Last two paragraphs read: "The suit argued that Bennett's mother asked police to take him to Augusta Mental Health Institute because he had become increasingly agitated after not taking his medication for several days. According to the suit, Bedard told a dispatcher that Bennett was not violent but 'just wasn't right'."
"Connolly has said it was unclear whether Bennett actually killed the dog. He has said Bennett suffered from depression and was despondent over the animal's death."
Sumner family loses in fatal police shooting
BY LINDSAY TICE 01/06/2009
A Sumner family has lost its appeal in a civil suit against Oxford County and several law enforcement officers for the shooting death of their mentally ill son nine years ago.
Daniel W. Bennett II was 32 when he was shot by police outside his home on Upper Sumner Hill Road on Jan. 21, 2000.
At the time, then-Sheriff Lloyd "Skip" Herrick said officers tried to talk Bennett out of the house he shared with his mother and grandmother.
When Bennett emerged, Herrick said, he fired a shotgun at officers, and they returned fire.
Deputies Christopher Wainwright and Matthew Baker were identified as firing the shots that brought Bennett down. The Maine Attorney General's Office found officers were justified in using deadly force.
In 2006, Bennett's family filed a civil suit against Baker, who is now a sergeant, and Wainwright, who is now a lieutenant, as well as Herrick, Chief Deputy Jim Davis, Lt. James Miclon, Maine State Police Trooper Timothy Turner and the county.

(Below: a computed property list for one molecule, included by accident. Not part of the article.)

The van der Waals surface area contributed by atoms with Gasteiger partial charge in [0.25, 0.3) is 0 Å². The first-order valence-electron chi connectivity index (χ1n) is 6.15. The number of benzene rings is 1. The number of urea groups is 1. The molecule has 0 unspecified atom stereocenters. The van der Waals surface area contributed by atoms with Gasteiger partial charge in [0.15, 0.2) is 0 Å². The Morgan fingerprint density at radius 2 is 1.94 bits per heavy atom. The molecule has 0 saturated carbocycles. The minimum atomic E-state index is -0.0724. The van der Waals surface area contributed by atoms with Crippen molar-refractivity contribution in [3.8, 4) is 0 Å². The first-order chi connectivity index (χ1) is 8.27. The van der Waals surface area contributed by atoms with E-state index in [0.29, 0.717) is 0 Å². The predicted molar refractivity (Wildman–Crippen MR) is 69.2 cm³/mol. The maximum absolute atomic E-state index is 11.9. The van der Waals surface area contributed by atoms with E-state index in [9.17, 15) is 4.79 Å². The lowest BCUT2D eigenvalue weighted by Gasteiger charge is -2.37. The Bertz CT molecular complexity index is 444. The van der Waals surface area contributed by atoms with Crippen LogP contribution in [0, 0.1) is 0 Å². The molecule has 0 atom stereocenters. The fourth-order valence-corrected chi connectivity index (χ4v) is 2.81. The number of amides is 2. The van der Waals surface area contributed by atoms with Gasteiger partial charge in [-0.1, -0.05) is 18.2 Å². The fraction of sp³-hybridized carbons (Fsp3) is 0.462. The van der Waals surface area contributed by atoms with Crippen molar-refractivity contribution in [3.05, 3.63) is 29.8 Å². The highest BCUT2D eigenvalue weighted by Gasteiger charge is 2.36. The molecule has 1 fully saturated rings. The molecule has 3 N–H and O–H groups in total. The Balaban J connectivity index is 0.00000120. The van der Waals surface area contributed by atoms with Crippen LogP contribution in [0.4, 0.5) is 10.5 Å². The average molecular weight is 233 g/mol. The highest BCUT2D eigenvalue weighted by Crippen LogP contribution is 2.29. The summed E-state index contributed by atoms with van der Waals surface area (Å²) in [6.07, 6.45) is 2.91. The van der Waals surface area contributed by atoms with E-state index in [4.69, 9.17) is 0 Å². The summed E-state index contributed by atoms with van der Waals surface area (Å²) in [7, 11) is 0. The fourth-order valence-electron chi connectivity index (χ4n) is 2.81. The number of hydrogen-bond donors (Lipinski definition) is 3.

The lawsuit said police were inadequately trained to cope with a mentally ill person and that officers escalated the situation.
In July 2007, the U.S. District Court in Portland ruled in favor of the officers and Oxford County. The family appealed that decision to the First Circuit Court of Appeals in Boston.
In November, the First Circuit Court upheld the lower court's decision.
"It's crushing to ... have no justice," said Thomas Connolly, the Bennett family attorney.
"We're very, very discouraged and disappointed in the process and the outcome," Connolly said.
The family could take its case to the U.S. Supreme Court. Although relatives have not made a final decision, Connolly called the Supreme Court "a long shot" and said the family is not likely to pursue the case that far.
Bennett, a former U.S. Marine and self-employed woodsman, lived in one side of the Sumner home while his mother and grandmother lived in the other. Reports at the time said police were called to the home after a woman told them Bennett had killed a dog with a baseball bat and was threatening to kill her and others at her residence.
The suit argued that Bennett's mother asked police to take him to Augusta Mental Health Institute because he had become increasingly agitated after not taking his medication for several days. According to the suit, Bedard told a dispatcher that Bennett was not violent but "just wasn't right."
Connolly has said it was unclear whether Bennett actually killed the dog. He has said Bennett suffered from depression and was despondent over the animal's death.
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